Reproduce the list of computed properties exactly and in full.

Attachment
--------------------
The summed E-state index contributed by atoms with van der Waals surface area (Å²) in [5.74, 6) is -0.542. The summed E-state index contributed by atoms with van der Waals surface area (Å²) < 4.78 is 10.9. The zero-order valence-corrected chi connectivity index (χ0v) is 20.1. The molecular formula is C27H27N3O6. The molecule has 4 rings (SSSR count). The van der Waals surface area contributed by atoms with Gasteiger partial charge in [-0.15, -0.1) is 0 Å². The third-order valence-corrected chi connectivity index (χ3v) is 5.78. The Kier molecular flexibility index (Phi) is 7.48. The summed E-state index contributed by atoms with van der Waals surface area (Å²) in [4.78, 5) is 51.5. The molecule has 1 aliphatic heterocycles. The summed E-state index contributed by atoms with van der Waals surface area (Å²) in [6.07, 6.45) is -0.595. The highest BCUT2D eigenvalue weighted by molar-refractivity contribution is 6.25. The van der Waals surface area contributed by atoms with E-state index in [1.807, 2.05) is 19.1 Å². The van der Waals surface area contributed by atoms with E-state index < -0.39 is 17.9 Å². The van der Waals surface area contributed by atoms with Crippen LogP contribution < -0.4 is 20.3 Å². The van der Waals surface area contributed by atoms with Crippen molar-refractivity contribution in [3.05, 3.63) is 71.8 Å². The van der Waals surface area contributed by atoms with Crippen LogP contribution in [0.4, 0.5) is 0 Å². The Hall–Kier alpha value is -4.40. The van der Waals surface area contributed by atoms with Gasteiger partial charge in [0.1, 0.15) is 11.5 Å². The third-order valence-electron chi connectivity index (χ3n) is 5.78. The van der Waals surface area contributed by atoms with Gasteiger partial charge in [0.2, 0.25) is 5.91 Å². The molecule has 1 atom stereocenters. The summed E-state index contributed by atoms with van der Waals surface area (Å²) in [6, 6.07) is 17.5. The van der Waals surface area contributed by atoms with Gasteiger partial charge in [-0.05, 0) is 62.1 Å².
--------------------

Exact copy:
The summed E-state index contributed by atoms with van der Waals surface area (Å²) in [5.74, 6) is -0.542. The summed E-state index contributed by atoms with van der Waals surface area (Å²) < 4.78 is 10.9. The zero-order valence-corrected chi connectivity index (χ0v) is 20.1. The molecular formula is C27H27N3O6. The molecule has 4 rings (SSSR count). The van der Waals surface area contributed by atoms with Gasteiger partial charge in [-0.15, -0.1) is 0 Å². The third-order valence-corrected chi connectivity index (χ3v) is 5.78. The Kier molecular flexibility index (Phi) is 7.48. The summed E-state index contributed by atoms with van der Waals surface area (Å²) in [4.78, 5) is 51.5. The molecule has 1 aliphatic heterocycles. The summed E-state index contributed by atoms with van der Waals surface area (Å²) in [6.07, 6.45) is -0.595. The highest BCUT2D eigenvalue weighted by molar-refractivity contribution is 6.25. The van der Waals surface area contributed by atoms with E-state index in [1.807, 2.05) is 19.1 Å². The van der Waals surface area contributed by atoms with E-state index < -0.39 is 17.9 Å². The van der Waals surface area contributed by atoms with Crippen LogP contribution < -0.4 is 20.3 Å². The van der Waals surface area contributed by atoms with Crippen molar-refractivity contribution in [3.05, 3.63) is 71.8 Å². The van der Waals surface area contributed by atoms with Crippen LogP contribution in [0.4, 0.5) is 0 Å². The Hall–Kier alpha value is -4.40. The van der Waals surface area contributed by atoms with Gasteiger partial charge in [0.1, 0.15) is 11.5 Å². The third-order valence-electron chi connectivity index (χ3n) is 5.78. The van der Waals surface area contributed by atoms with Gasteiger partial charge in [0.2, 0.25) is 5.91 Å². The molecule has 1 atom stereocenters. The summed E-state index contributed by atoms with van der Waals surface area (Å²) in [6, 6.07) is 17.5. The van der Waals surface area contributed by atoms with Gasteiger partial charge in [-0.05, 0) is 62.1 Å².